The Oscar-winning director Martin Scorsese has thrown his weight behind a campaign to raise £250,000 for a new archive of historic Scottish films.

The director of classic movies such as Goodfellas, Raging Bull, Taxi Driver and The Departed is backing the scheme to transfer the National Library of Scotland's (NLS) moving image archive of 46,000 films to the revamped Kelvin Hall in Glasgow later this year.

The library has launched a fundraising campaign to secure the final £250,000 for what it says will be state-of-the-art facilities for viewing and studying the "unique national collection."

In a new promotional video to promote the cause, Scorsese is joined by Scottish film producer Iain Smith, who made the latest Mad Max film, actors Brian Cox, Alan Cumming and Bill Paterson, writer Ian Rankin and broadcaster Kirsty Wark.HeraldScotland: Martin Scorsese will be honoured with the Cecil B DeMille award

Scorsese says: "Moving image archives hold our common memory.

"For that reason, we need to care for them, and treasure them. That is our obligation. We owe it to future generations."

The director, who established his own Film Foundation in 1990 to save and preserve films, added: "Films shouldn’t be locked away and neglected in a vault somewhere.

"They need to be protected and preserved, but they also need to be seen, studied, and enjoyed.

"I enthusiastically support the efforts to develop the Scottish Moving Image Archive, and I urge you all to support this vitally important initiative."

Ms Wark adds: “The Moving Image Archive is culturally hugely important, historically immediate, but most importantly for me it’s an emotional connection with the past and I think we should all feel that and if the archive helps us feel that that’ll be a wonderful thing.”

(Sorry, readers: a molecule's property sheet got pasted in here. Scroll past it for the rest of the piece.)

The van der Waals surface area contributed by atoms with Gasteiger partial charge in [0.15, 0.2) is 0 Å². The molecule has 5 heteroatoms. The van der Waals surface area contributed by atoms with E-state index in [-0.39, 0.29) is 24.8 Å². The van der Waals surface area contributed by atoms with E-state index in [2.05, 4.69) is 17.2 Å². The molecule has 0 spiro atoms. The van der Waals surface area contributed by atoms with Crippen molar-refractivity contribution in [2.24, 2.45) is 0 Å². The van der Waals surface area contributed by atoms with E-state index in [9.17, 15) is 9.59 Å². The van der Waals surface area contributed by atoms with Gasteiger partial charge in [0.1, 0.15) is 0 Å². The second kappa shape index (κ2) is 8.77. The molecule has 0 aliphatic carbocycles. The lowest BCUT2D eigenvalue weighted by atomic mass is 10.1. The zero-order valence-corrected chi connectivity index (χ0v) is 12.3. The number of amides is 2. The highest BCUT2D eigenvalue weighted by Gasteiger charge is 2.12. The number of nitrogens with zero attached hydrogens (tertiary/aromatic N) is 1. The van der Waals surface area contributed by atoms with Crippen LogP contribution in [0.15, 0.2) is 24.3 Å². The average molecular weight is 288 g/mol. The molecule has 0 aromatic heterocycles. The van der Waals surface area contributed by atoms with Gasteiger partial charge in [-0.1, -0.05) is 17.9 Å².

Cox says: "It is so vital, and especially for us, because we have such a rich and fecund history."HeraldScotland: Bill Paterson plots move into comedy after collecting special Bafta

Paterson adds: "I cannot imagine a better use of the Kelvinhall."

Scotland’s Moving Image Archive is the national collection of amateur and professional films.

They document Scottish life, society, industry and culture from the 1890s to the present day.

More than 1000 items in the collection have been digitised and are available online.

The archive is currently held in a property on an industrial estate at Hillington, outside Glasgow.

The new central location in Glasgow will make it easier for the public to visit and explore the archive.

The fundraising campaign will, the NLS says, "help to create improved viewing and learning areas including video walls to showcase films, a public drop-in area, a curated content area, research space, viewing booths and manuscript consultation space."

There will also be a small cinema.

Visitors to the Kelvin Hall will also be able to access digital content from across the Library’s 24m items.

Dr John Scally, the National Librarian, said: "The move to the Kelvin Hall will provide the perfect showcase for our Moving Image Archive and for our wider digital collections.

"It is important to have such high profile endorsements for the developments we are planning. We will be working hard to raise the funds needed to make this into a memorable destination for visitors."

The NLS holds collection holds items from the last 1000 years.

This includes over four million books, eight million manuscripts, two million maps and over 45,000 films and videos.

Every week it collects around 4,000 new items.

Around 80 per cent of these are received free of charge in terms of Legal Deposit legislation.